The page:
Grand Funk was one of the best-selling bands of the '70s, and this was their biggest hit. Critics were often very harsh, especially Rolling Stone magazine, but they had a huge fan base and got lots of radio play. Says Brewer, "The time was right, it was the summer heading for the 4th of July. We'd really come off of about a year of publicity in Rolling Stone and other music mags with publicity flying over our lawsuits with Terry Knight. There were a lot of things going on where as long as we came up with something that was very commercially viable, it was going to hit, and this came and really took it over the top. We enlisted Todd Rundgren to work on the album - we wanted that commercial appeal Todd could give us with FM radio - he really understood what the sound of the time was. When he came in, the magic was there. We recorded in Miami, one thing was leading to another and it was all snowballing and happening for us. The fact that the song was so good, and so commercially good just added to it."
This was the first of two #1 singles by Grand Funk -- the other was their remake of "The Locomotion" a year later.
This was Grand Funk's first major hit after shedding their original manager, Terry Knight (they were originally Terry Knight and the Pack). It was also their first single as Grand Funk, rather than Grand Funk Railroad.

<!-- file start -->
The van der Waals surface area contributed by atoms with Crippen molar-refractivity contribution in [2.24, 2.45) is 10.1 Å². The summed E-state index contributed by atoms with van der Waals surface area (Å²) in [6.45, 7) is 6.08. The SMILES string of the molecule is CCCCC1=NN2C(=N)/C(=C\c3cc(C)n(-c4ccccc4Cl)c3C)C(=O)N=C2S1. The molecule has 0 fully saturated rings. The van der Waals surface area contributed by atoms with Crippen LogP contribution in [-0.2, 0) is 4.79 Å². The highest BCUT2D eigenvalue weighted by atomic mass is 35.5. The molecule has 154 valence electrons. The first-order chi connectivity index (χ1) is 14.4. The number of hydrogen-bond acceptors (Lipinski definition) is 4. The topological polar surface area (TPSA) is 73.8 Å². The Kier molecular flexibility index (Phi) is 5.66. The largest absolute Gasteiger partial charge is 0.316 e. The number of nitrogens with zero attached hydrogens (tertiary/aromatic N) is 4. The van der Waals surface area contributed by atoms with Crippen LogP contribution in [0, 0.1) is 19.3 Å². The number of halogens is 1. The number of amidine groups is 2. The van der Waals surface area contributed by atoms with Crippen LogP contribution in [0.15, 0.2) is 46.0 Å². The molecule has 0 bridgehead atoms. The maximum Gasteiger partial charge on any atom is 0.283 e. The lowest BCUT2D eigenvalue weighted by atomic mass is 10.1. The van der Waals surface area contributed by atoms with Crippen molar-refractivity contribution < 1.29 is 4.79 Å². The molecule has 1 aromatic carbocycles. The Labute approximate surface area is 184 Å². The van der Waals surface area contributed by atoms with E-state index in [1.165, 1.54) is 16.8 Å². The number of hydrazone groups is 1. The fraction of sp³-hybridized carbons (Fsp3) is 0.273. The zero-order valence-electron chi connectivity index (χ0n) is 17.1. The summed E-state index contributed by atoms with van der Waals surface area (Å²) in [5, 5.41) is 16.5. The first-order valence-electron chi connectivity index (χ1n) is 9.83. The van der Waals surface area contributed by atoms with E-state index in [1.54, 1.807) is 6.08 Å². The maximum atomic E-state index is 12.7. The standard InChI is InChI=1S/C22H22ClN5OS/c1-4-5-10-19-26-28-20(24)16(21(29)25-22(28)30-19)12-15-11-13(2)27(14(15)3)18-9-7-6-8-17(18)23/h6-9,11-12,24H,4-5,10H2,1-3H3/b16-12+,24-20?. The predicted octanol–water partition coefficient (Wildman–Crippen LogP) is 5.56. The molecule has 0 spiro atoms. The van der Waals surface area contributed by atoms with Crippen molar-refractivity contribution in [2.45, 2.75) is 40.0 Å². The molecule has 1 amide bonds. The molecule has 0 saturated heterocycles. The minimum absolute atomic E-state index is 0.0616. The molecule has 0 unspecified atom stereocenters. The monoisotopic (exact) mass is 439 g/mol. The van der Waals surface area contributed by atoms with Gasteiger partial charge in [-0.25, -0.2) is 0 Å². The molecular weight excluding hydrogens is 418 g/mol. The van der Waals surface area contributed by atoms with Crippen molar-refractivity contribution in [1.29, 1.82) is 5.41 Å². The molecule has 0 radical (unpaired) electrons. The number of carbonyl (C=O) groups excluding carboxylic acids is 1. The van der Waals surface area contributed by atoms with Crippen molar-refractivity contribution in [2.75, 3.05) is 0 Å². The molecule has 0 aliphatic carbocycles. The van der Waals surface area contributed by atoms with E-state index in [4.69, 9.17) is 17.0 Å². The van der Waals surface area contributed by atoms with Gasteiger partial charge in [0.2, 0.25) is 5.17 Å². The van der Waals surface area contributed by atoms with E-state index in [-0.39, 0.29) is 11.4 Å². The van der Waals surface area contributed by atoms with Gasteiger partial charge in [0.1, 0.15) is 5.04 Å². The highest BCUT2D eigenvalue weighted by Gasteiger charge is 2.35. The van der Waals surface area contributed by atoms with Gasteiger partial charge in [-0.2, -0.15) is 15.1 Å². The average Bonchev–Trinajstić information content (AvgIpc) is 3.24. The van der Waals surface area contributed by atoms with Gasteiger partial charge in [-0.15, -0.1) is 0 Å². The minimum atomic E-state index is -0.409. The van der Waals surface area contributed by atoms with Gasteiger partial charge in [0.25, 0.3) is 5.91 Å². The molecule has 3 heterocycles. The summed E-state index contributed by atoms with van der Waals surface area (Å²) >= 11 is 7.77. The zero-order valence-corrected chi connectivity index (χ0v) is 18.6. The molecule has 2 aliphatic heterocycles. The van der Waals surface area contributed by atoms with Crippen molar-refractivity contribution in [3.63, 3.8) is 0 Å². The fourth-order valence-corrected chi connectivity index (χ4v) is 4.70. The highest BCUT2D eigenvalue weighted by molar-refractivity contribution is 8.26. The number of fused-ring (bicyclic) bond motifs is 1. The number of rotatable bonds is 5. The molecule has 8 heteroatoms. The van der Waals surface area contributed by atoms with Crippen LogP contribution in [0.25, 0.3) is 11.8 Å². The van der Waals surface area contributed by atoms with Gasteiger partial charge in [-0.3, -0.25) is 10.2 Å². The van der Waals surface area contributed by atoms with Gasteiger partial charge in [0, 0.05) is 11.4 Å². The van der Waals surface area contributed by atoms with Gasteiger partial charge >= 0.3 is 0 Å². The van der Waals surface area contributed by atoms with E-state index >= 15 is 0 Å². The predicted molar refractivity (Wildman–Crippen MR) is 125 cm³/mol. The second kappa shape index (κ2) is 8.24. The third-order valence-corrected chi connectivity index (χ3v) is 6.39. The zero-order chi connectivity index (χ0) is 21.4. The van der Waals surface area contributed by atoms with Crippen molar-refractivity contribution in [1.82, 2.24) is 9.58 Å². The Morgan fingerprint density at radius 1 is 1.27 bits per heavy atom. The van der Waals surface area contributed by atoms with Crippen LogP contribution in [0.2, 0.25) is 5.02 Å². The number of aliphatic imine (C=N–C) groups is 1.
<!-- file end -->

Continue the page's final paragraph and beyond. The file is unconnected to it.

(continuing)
In the first pressing, all the copies of the 45 RPM records were pressed on gold vinyl. Says Brewer: "That was Capitol's idea. A couple of bands had done that prior to us. It's called virgin vinyl and it's expensive, so record companies didn't want to do virgin vinyl. You could see through it. Black vinyl, they can put all kinds of impurities in there that nobody cares about. Virgin vinyl, where you can see though it, if there were impurities and stuff there would be specks all through it, so they didn't like doing that, but we went to them and said, 'Look, we want to make a special statement,' so they agreed to print 100,000 units of both the single and the album on virgin gold vinyl to go along with the gold record situation we had going - we had about 6 gold records prior to that, and it was like, 'Let's give everybody a gold record.' They were rare, and they still go for a pretty good buck with collectors." (thanks to Don for speaking with us about this song)